On the other hand, I'm not convinced that it's necessarily a good idea to get people to muzzle themselves or trained to the point where all they say is something bland that doesn't reflect what they believe or what's actually guiding their decisions. By way of example, I'd rather the racist just clearly speak as a racist than learn to couch his language in such a manner that it seems more socially acceptable and helps advance his (hidden, but still racist) agenda. From this vantage point, I'd just as soon know that this is how Bentley really views the world than for him to find other rationales for policies and priorities that perhaps actually are driven by his religious views.

Posted by: Mrs. Horwitz | Jan 19, 2011 3:16:37 PM

Wow, Paul. I think you're being nicer to Bentley - who is my former dermatologist by the way, which I love to tell people - than he deserves. Noone wants to begrudge the man his Christian religious beliefs. But what he said in this address was far more divisive and exclusionary than any doctrine that I know of in the Christian tradition demands. If he had said that other Christians are his "spriritual brethren," simply communicating the sharing of a belief system, that would have been much less problematic. But to say that non-Christians are not his brothers and sisters in this apprenatly more general way, in my view, is not a correct representation of Christian doctrine - and is in fact quite contrary to it. So what I'm saying is that his statements were not even consistent with the religion that he would no doubt claim is the part of his personal identity that requires him to make these distinctions. I share the concerns of many about the governor using his office to proseletyze his religion. There is a big difference between personally maintaing a religion and acting in every way in accord with that religion while in office on the one hand, and on the other making speeches expressing a divide along religious lines with many people in your state, and inviting those not of your religious faith to convert. If I were a non-Christian I would naturally feel that the governor is being clear, despite later spin to the contrary, that he has a closer kinship with and better feelings toward people in the state that are not me. I would also fear that that distinction in favor will, in non-transparent but real ways, find its way into policymaking and distribution of wealth within the state during the governors tenure. Alabama has enough of a perception problem to deal with. It didnt need this.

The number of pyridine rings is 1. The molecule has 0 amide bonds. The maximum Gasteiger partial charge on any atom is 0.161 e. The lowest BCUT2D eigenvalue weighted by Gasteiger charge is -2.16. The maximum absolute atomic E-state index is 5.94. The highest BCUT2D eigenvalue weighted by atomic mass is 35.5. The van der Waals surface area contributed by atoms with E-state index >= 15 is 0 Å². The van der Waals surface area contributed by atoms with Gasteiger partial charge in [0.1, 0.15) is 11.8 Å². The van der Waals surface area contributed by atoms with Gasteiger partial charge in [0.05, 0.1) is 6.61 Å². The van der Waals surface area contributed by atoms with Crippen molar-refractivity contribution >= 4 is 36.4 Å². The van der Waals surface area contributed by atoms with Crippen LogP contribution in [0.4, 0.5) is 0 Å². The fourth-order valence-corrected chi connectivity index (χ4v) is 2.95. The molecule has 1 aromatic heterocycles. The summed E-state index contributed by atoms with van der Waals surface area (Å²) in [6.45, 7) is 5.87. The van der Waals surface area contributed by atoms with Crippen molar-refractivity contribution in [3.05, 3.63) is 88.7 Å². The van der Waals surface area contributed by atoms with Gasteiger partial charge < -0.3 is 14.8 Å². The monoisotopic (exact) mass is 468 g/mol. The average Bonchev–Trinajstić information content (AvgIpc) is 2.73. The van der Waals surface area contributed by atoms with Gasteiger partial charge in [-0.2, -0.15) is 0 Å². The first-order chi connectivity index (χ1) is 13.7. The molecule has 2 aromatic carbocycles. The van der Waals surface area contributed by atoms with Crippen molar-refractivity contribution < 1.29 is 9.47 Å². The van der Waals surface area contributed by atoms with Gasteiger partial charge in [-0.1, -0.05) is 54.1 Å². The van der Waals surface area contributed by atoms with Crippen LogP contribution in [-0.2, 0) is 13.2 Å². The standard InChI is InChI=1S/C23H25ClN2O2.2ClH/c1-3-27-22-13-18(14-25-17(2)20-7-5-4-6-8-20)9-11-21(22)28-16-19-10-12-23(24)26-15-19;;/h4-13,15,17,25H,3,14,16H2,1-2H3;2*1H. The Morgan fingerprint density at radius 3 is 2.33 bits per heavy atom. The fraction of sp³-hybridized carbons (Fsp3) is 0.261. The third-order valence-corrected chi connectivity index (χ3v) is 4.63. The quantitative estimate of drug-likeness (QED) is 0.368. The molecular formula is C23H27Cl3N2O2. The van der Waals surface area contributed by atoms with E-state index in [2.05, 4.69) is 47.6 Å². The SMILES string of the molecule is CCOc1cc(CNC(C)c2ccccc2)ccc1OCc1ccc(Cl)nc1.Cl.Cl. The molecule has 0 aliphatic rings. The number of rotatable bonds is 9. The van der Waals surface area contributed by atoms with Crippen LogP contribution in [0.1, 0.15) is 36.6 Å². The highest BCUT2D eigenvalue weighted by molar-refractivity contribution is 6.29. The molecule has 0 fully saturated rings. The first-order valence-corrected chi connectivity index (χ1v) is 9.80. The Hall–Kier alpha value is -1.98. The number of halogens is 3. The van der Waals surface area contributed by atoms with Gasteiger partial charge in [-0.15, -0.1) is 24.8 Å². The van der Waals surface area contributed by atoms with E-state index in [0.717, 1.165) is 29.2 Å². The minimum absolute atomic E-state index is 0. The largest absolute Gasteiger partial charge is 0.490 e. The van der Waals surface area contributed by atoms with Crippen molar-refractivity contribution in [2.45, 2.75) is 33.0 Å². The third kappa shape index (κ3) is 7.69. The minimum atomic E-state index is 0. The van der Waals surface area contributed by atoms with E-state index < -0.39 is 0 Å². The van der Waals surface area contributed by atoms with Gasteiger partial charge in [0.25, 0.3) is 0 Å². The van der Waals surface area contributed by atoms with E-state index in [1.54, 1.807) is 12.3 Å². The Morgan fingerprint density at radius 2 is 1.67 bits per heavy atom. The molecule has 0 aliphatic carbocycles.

Dan Joyner

Posted by: Dan Joyner | Jan 19, 2011 2:03:14 PM

Thank the Lord that Jesus himself never became a Christian. In not a few of his teachings, exemplified in several of the parables, in the injunctions about loving one's enemies and loving one's neighbor as oneself, and in conjunction with the Golden Rule (at least as these are bound together in the Matthean Jesus), Jesus concentrates on the spiritual importance if not centrality of identifying oneself with others, beyond any of the conventional and sometimes invidious categories of his time and place that served to divide individuals from one other in ways contrary to Jewish ethics (as he understood same), categories associated with ethnicity, religious identification (especially when this did not coincide with proper ethical and spiritual praxis), gender, class, status, and so forth. Not a few of the self-proclaimed Christians in political office seem hell-bent on using their religious beliefs and expressing their faith in ways that make it harder for people to spontaneously or reflexively identify themselves with their fellow human beings. And it appears Jesus himself practiced what he preached, at least that's an axiomatic assumption of exemplary atonement doctrine. Were it that more Christians who make a public show of their faith embodied the consequences of taking seriously the notion of imitatio dei (as in Matt 5:48).

Posted by: Patrick S. O'Donnell | Jan 19, 2011 8:56:41 AM

Any "altar call" is trumped by the "Golden Rule," secular and non-secular versions. The Governor needs some Brasso for his tarnishing of the "Golden Rule." I'm thrilled he's not my sibling.

Posted by: Shag from Brookline | Jan 19, 2011 6:54:47 AM

I hope you are right, Professor, that the Governor intends no inequality in executing his political or legal obligations. But I will say that it does sound everything short of an altar call, and I'm assuming that taking his opportunity at the stage to seek conversions (for it is his higher calling commanded to him personally from God) was his primary motivation for his language. I would bet large amounts of money on that.

Posted by: Adam | Jan 18, 2011 6:05:55 PM